Merger expert questions union between LSE and Deutsche Boerse

Expert says proposed £450 million savings will not happen, as delays and uncertainty could lead to business declines.

An expert in corporate ‘mega mergers’ has questioned whether the London Stock Exchange (LSE) and Deutsche Boerse merger will be worth the trouble.

Professor of Practice at Warwick Business School in the UK, John Colley, explained that the regulatory, competition and political approval process could lead to significant delays and amendments.

He expects delays in the completion of the merger, explaining “the merger may well happen but the likely delays and integration uncertainty may mean that any benefits are offset by business decline.”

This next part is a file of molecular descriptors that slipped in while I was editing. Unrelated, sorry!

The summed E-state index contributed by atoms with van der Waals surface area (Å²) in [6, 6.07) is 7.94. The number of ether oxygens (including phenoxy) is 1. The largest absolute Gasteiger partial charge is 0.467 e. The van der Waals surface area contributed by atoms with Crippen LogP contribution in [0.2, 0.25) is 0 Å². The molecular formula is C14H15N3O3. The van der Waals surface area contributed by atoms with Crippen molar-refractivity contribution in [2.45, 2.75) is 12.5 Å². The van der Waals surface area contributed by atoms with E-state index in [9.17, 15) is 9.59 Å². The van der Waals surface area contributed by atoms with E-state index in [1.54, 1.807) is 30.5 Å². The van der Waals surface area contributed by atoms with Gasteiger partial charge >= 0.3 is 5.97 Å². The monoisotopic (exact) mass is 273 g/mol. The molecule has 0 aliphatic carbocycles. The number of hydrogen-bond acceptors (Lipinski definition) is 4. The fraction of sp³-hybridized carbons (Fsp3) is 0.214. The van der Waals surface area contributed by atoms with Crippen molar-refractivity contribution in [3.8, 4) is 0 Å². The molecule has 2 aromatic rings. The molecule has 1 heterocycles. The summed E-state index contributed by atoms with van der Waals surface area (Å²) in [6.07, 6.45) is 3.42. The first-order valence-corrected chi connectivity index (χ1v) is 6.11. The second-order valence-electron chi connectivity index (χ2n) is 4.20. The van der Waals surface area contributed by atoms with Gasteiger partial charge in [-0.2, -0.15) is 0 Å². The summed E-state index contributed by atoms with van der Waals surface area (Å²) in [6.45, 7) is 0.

Duplicate activities in Frankfurt and London will be needed to appease regulatory and political authorities, meaning the planned savings of £450 million “will simply not happen,” Colley added.

However, Deutsche Boerse shareholders will likely benefit from the recent EU referendum result, as markets could leave London for Frankfurt.

The LSE could also benefit from the merger by maintaining a strong position within the EU markets, despite Brexit.

Colley concluded: “Both businesses will likely lack forward momentum and lose business.

“Many mergers have trodden this particular path before the LSE and Deutsche Boerse."